By Bill Britt
Alabama Political Reporter
MONTGOMERY—Recently, talk radio, Facebook and Twitter were buzzing with accolade for a State Representative who wrote that we need to “cut the luxuries” out of state government including Medicaid.
When Dr. Henry Mabry was reminded of the legislators remarks he said, “What luxuries? Is that providing dialysis? Is that a luxury? I think the people receiving dialysis would beg to differ. Providing help for quadriplegics? I don’t think that is a luxury.”
Mabry points out that Alabama is dead last among all states when it comes to providing service to its citizens.
“We should be ashamed of that but that has traditionally not been the case,” said Mabry. “People don’t want to talk about this but state and local funding is 50th in the country out of all of the states.”
“I would say we could go through a list of a thousand things, provided on the General Fund side that you would not consider luxuries by any stretch of the imagination,” says Mabry.
According to Mabry, Alabama sits at 23rd in population and has a median income that is in the middle when compared to other states, “It’s the basics. Alabama funds the basics and it doesn’t fund the basics well.”
He says that most of the services that are provided for Alabama’s poorest citizens is done in the form of healthcare, and even at that Alabama has the most barebones Medicaid system in the country.
“It is not honest to say, ‘We are going to do away with waste and fraud’ when you are 50th,” Mabry said. “Waste and fraud is minuscule in Alabama’s programs.”
Last year the state received an award for its lack of fraud and its ability to keep it at bay.
Currently, the state provides around 250 thousand school children with school lunches.
“Is food a luxury?” he asks. “A hungry child is not going to learn. A sick child is not going to learn. Children with sick parents are going to have difficulties. There is a whole host of services provided by the state that have an influence on education, just as education has an influence on state services. Because if you don’t have an educated child and the child doesn’t learn at an early age, that child is going to be more susceptible to going in the path of being a criminal.”
Mabry acknowledge that there is a growing population of parents who, “have been derelict in their responsibilities.” He continues, “I’m not saying all parents, most parents do a good job but a lot of parents don’t do what they should.”
He make a case that there is a necessity to provide for the mental and physical health of Alabama’s children as well as looking out for their security.
“Somebody has to do all that if the parents aren’t willing to.”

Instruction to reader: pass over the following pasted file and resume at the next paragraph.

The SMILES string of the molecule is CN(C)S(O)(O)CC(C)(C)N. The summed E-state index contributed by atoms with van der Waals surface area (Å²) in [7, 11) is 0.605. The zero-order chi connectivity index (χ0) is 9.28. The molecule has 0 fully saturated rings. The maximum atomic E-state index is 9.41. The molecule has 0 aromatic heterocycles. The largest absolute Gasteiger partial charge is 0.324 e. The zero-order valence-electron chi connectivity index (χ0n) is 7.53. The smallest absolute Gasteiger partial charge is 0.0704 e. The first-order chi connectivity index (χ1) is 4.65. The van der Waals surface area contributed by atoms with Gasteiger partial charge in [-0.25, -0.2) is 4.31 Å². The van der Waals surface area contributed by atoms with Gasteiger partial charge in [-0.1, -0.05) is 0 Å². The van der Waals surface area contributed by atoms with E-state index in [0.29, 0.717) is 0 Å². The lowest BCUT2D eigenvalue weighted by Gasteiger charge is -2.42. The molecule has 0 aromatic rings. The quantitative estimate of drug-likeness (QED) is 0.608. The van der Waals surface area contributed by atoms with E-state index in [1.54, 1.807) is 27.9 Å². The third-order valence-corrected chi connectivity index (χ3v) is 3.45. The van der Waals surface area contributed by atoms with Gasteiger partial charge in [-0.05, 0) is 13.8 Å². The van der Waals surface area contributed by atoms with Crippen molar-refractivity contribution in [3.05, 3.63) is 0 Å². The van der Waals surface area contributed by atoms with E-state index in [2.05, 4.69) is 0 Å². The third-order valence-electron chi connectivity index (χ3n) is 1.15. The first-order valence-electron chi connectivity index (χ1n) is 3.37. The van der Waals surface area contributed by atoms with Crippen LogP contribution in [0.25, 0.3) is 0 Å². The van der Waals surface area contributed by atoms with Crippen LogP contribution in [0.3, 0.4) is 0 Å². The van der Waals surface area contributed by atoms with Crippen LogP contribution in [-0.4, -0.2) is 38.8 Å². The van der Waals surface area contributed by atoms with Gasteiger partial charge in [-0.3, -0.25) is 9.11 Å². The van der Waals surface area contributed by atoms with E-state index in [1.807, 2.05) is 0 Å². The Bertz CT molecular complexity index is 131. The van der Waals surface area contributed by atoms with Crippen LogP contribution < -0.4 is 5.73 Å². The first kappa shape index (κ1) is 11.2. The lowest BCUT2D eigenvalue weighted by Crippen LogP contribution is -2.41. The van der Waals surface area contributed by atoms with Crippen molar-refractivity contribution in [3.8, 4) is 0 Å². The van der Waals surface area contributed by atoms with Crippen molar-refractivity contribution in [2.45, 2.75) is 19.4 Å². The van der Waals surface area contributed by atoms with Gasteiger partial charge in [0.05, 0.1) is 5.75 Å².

He says that maybe that is what some might consider a luxury, “But we are providing for those children because their parents are unwilling to do their job. It may be a luxury for those parents but it is a necessity for those children.”
He says that we can offer these children a helping hand now or face the consequences that may come in the future, “You can pay for it now in the form of these services, or you can pay for it later when they are incarcerated.”
Mabry says it is time for more creative thinking, “How to squeeze more out of the turnip. Not from the waste and fraud because I think that is overdone, but trying to look at alternative funding.”
He says that when he was state finance director they looked at ways to acquire more federal dollars to cover services for the needy.
He cites mental health as an example of where more money might be obtained from the federal government without substantially increasing the state contribution.
“For instance, we’ve been looking at how to fix some of these schools that are not performing. You might have a class that has a lot of special needs children. You’ve got a large class size and then you’ve got say 5 kids that may be special needs, out of 20,” said Mabry. “Those 5 can’t be tended to by just one teacher and one aide. So if we had a couple of mental health workers in there maybe they could help keep those special needs children on track while at the same time all the other students get what they need so there attention is not taken away from them.” He says that during his tenure as finance director,”we did that in mental health and DHR, we successfully got a lot of additional federal dollars to meet state needs.”
Mabry knows that the state is going to have to continue contributing to Medicaid or risk losing the federal matching dollars, “That’s the whole thing about this is that they don’t talk about is here we provide $200 million per year out of this constitutional amendment. Well, if we don’t do the $200 million per year then we are losing $400 million a year in federal funds at least. So, why would we do that? It doesn’t make any sense.”
He says he grows tired of hearing people talk about cutting vital services as an answer to the state’s problem. Being ranked 50th out of 50 states leaves us with little or nothing to cut.
“We could be in a situation where CMS tells us that we are out of compliance with our program, Mabry said. “Are we going to be stuck with no Medicaid program with a million people without healthcare needs being addressed? That’s a whole lot of people.”
He continues by pointing out that the that the hundreds of millions of dollars the state contributes to Medicaid actually becomes billions of dollars because of the multiplier effect. “If the constitutional amendment fails we are talking about $2 billion being sucked out of the economy when we have had a weak economy anyway for the last 6 years. It’s not the time to do that.”
In our next installment Dr. Mabry speaks about more fixes and the cost of prisons.